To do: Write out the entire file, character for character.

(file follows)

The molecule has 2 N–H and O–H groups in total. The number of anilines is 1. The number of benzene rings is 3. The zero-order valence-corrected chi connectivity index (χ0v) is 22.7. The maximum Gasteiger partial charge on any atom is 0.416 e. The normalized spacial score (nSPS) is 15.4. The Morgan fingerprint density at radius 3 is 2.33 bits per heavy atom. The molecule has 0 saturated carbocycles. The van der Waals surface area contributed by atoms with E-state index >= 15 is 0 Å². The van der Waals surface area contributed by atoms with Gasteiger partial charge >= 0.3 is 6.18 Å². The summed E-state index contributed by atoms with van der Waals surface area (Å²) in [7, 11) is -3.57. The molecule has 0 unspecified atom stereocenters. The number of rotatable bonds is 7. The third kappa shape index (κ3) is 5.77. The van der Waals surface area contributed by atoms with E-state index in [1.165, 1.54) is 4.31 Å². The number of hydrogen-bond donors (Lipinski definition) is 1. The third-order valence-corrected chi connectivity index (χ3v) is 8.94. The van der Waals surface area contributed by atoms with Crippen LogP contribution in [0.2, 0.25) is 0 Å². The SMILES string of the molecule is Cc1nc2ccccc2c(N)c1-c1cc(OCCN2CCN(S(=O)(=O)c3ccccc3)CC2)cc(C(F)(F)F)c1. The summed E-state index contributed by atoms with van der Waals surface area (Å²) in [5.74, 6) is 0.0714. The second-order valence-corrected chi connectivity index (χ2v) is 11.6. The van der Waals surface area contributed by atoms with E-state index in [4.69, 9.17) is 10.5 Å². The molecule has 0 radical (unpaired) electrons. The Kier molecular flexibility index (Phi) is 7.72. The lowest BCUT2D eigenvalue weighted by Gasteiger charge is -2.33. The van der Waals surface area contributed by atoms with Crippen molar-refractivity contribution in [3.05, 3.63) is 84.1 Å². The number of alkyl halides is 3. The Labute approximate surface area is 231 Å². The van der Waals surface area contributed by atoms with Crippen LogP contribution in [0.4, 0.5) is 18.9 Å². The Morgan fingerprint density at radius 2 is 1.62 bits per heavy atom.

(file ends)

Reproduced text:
The molecule has 2 N–H and O–H groups in total. The number of anilines is 1. The number of benzene rings is 3. The zero-order valence-corrected chi connectivity index (χ0v) is 22.7. The maximum Gasteiger partial charge on any atom is 0.416 e. The normalized spacial score (nSPS) is 15.4. The Morgan fingerprint density at radius 3 is 2.33 bits per heavy atom. The molecule has 0 saturated carbocycles. The van der Waals surface area contributed by atoms with E-state index >= 15 is 0 Å². The van der Waals surface area contributed by atoms with Gasteiger partial charge >= 0.3 is 6.18 Å². The summed E-state index contributed by atoms with van der Waals surface area (Å²) in [7, 11) is -3.57. The molecule has 0 unspecified atom stereocenters. The number of rotatable bonds is 7. The third kappa shape index (κ3) is 5.77. The van der Waals surface area contributed by atoms with E-state index in [1.165, 1.54) is 4.31 Å². The number of hydrogen-bond donors (Lipinski definition) is 1. The third-order valence-corrected chi connectivity index (χ3v) is 8.94. The van der Waals surface area contributed by atoms with Crippen LogP contribution in [0.2, 0.25) is 0 Å². The SMILES string of the molecule is Cc1nc2ccccc2c(N)c1-c1cc(OCCN2CCN(S(=O)(=O)c3ccccc3)CC2)cc(C(F)(F)F)c1. The summed E-state index contributed by atoms with van der Waals surface area (Å²) in [5.74, 6) is 0.0714. The second-order valence-corrected chi connectivity index (χ2v) is 11.6. The van der Waals surface area contributed by atoms with E-state index in [4.69, 9.17) is 10.5 Å². The molecule has 0 radical (unpaired) electrons. The Kier molecular flexibility index (Phi) is 7.72. The lowest BCUT2D eigenvalue weighted by Gasteiger charge is -2.33. The van der Waals surface area contributed by atoms with Crippen molar-refractivity contribution in [3.05, 3.63) is 84.1 Å². The number of alkyl halides is 3. The Labute approximate surface area is 231 Å². The van der Waals surface area contributed by atoms with Crippen LogP contribution in [0.4, 0.5) is 18.9 Å². The Morgan fingerprint density at radius 2 is 1.62 bits per heavy atom.